Types of Run Paces
Your body can adapt to doing the same thing repeatedly—like running a particular distance on a particular course. In order to improve, you need a variety of paces. Each pace engages a different energy system, which in turn provides benefits ranging from improved efficiency and running mechanics to better cardiovascular conditioning.
Varying training paces also mimics road running conditions, because changes in running surface and elevation require you to adapt your running pace. Our training plan includes the following paces:
Speed work: Here’s where you practice running at your speed pace (90+% of HRmax) for an interval, followed by a walk or easy jog. Then you repeat this sequence until you reach the total speed-pace time for that day.
Be creative in reaching a day’s speed time. Your speed interval can be from 30 seconds to 4 minutes. Your jogging (recovery) interval can be the same as the speed interval or twice as long.
Example 1: 10 minutes of speed work could be 10 1-minute intervals at speed pace with a 1-minute jog after each speed interval (10 minutes of speed time; 20 minutes total training time).
Example 2: 7.5 minutes of speed work could be 5 1.5-minute intervals at speed pace with a 3-minute jog after each speed interval (7.5 minutes of speed time; 22.5 minutes total training time).
If your event course is hilly, then you can do some or all of your speed work on hills. Run uphill during your high-intensity intervals; to recover, jog downhill or uphill farther. Speed work improves cardiovascular conditioning and heart/lung strength. Your body learns to run at a fast pace more easily, making you a more efficient runner.
Threshold work: You do this type of training at your threshold pace (85–88% of HRmax) for a prescribed amount of time, followed by a walk or easy jog. Then you repeat this sequence until you reach the total threshold-pace time for that day.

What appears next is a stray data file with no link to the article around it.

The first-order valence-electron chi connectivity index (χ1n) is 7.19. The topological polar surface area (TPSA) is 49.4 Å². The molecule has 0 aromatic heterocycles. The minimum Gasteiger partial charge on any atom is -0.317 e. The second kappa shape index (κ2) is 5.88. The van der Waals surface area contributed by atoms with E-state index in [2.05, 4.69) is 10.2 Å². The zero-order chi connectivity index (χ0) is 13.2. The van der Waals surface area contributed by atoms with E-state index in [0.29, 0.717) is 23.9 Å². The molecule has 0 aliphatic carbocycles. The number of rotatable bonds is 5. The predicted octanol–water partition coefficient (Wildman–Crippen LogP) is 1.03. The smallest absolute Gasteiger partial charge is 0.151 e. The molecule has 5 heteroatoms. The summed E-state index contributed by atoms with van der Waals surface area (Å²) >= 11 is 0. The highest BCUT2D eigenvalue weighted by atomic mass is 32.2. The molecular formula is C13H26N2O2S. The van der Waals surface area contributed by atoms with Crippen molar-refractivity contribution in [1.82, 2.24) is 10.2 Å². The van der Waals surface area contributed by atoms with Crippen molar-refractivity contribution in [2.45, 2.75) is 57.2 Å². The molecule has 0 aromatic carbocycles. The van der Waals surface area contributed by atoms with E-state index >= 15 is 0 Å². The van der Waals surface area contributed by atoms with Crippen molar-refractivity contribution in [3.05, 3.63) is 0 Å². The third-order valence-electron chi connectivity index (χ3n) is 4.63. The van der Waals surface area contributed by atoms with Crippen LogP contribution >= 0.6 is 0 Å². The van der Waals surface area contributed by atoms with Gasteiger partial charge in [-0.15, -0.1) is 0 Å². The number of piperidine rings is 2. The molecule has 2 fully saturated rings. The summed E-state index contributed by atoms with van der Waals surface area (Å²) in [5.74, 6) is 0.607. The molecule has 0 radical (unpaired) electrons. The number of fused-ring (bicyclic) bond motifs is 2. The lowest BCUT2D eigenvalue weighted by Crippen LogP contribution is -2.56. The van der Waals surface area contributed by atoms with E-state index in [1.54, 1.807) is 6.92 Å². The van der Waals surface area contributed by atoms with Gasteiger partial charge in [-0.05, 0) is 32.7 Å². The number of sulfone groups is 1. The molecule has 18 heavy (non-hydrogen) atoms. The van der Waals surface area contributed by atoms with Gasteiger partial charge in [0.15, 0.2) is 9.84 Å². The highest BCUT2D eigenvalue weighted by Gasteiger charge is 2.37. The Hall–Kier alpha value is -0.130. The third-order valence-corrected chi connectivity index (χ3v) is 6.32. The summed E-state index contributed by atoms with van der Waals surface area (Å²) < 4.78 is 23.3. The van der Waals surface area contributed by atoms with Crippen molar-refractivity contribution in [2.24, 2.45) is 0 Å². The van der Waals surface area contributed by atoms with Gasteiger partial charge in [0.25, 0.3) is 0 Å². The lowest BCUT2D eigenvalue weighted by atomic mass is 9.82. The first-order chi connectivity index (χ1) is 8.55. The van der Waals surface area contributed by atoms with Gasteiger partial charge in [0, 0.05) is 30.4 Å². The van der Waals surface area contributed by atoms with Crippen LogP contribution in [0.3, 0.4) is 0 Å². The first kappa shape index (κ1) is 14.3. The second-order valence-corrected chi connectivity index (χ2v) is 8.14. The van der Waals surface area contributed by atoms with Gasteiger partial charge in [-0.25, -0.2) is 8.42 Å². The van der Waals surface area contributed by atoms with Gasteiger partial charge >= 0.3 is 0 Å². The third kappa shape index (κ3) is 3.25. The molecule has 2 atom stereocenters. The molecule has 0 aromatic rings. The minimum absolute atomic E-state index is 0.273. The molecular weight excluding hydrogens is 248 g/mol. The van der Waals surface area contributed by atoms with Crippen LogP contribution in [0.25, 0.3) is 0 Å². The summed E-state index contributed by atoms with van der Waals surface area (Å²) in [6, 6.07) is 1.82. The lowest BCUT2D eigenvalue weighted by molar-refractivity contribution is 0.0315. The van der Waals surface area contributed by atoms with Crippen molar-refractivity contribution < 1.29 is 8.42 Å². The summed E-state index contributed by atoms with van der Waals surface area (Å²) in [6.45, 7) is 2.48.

Be creative in reaching a day’s threshold time. Your threshold interval can be from 1 to 5 minutes. Your jogging (recovery) interval can be half as long as the speed interval or the same.
Example 1: A 30 minutes of threshold work could be 10 3-minute intervals at threshold pace with a 1.5-minute jog after each threshold interval (30 minutes of threshold time; 45 minutes total training time).
Example 2: 20 minutes of threshold work could be 5 4-minute intervals at threshold pace with a 4-minute jog after each threshold interval (20 minutes of threshold time; 40 minutes total training time).
Threshold work improves metabolic efficiency, making it easier to run at this pace for longer periods of time before muscles fatigue.
Easy run: The goal of an easy run is to stay active as you build cardiovascular base miles; you do this run continuously for your day’s training time at pace of 60–65% of HRmax. Easy runs are the foundation of any training program. Slip in a run between your other responsibilities. Make it social to help you stay motivated.
Long run: This type of run stretches the limits of your base miles and develops your aerobic endurance. Plan to do this run continuously for your day’s training time at a pace of 70–80% of HRmax. Get out and explore new trails and focus on honing your running mechanics rather than racing.
Cross-training: The purpose is to increase the fitness and strength of muscles that support the primary running muscles. Plus, you get a break from running’s repetitive motion. Include a core workout, plus resistance and strength training.
Active rest: Do any nonstrenuous activity that keeps body and muscles moving: activities like light walking, passive yoga poses or a stretching/foam-rolling session. Active rest days help prevent soreness and reduce the likelihood of injury.
Rest: The goal on these days is to give your body a break. Rest days are critical to avoid overuse injuries.
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